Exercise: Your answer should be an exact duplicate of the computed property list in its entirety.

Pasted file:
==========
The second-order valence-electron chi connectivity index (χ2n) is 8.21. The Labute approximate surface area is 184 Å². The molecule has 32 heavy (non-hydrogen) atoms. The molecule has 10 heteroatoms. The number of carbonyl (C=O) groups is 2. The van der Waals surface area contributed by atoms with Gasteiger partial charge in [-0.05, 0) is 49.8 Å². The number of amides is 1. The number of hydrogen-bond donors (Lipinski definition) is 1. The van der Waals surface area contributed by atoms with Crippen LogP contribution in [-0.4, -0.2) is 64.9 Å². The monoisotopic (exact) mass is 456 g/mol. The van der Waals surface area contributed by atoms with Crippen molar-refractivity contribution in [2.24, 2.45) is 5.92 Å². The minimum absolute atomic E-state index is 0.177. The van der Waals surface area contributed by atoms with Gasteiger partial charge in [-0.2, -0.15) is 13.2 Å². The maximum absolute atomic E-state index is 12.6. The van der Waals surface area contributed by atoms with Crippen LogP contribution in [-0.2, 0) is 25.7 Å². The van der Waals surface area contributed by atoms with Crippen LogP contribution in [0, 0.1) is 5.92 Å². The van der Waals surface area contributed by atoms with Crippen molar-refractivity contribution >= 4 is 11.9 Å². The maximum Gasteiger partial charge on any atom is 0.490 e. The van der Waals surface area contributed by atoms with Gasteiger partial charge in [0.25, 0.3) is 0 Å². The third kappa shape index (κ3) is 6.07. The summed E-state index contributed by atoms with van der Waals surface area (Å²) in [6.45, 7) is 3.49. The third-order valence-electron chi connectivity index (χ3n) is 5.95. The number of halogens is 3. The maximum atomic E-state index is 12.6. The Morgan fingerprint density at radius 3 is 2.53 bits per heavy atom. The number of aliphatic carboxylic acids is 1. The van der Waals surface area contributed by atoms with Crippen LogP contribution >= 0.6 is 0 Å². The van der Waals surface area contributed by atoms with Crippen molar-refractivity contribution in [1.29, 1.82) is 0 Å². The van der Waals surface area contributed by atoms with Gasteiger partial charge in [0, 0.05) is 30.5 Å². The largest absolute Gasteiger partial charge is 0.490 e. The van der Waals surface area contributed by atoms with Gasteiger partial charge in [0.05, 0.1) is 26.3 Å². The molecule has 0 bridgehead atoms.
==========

The second-order valence-electron chi connectivity index (χ2n) is 8.21. The Labute approximate surface area is 184 Å². The molecule has 32 heavy (non-hydrogen) atoms. The molecule has 10 heteroatoms. The number of carbonyl (C=O) groups is 2. The van der Waals surface area contributed by atoms with Gasteiger partial charge in [-0.05, 0) is 49.8 Å². The number of amides is 1. The number of hydrogen-bond donors (Lipinski definition) is 1. The van der Waals surface area contributed by atoms with Crippen LogP contribution in [-0.4, -0.2) is 64.9 Å². The monoisotopic (exact) mass is 456 g/mol. The van der Waals surface area contributed by atoms with Crippen molar-refractivity contribution in [2.24, 2.45) is 5.92 Å². The minimum absolute atomic E-state index is 0.177. The van der Waals surface area contributed by atoms with Gasteiger partial charge in [-0.2, -0.15) is 13.2 Å². The maximum absolute atomic E-state index is 12.6. The van der Waals surface area contributed by atoms with Crippen LogP contribution in [-0.2, 0) is 25.7 Å². The van der Waals surface area contributed by atoms with Crippen LogP contribution in [0, 0.1) is 5.92 Å². The van der Waals surface area contributed by atoms with Crippen molar-refractivity contribution >= 4 is 11.9 Å². The maximum Gasteiger partial charge on any atom is 0.490 e. The van der Waals surface area contributed by atoms with Gasteiger partial charge in [0.25, 0.3) is 0 Å². The third kappa shape index (κ3) is 6.07. The summed E-state index contributed by atoms with van der Waals surface area (Å²) in [6.45, 7) is 3.49. The third-order valence-electron chi connectivity index (χ3n) is 5.95. The number of halogens is 3. The maximum atomic E-state index is 12.6. The Morgan fingerprint density at radius 3 is 2.53 bits per heavy atom. The number of aliphatic carboxylic acids is 1. The van der Waals surface area contributed by atoms with Crippen LogP contribution >= 0.6 is 0 Å². The van der Waals surface area contributed by atoms with Crippen molar-refractivity contribution in [1.29, 1.82) is 0 Å². The van der Waals surface area contributed by atoms with Gasteiger partial charge in [0, 0.05) is 30.5 Å². The largest absolute Gasteiger partial charge is 0.490 e. The van der Waals surface area contributed by atoms with Gasteiger partial charge in [0.05, 0.1) is 26.3 Å². The molecule has 0 bridgehead atoms.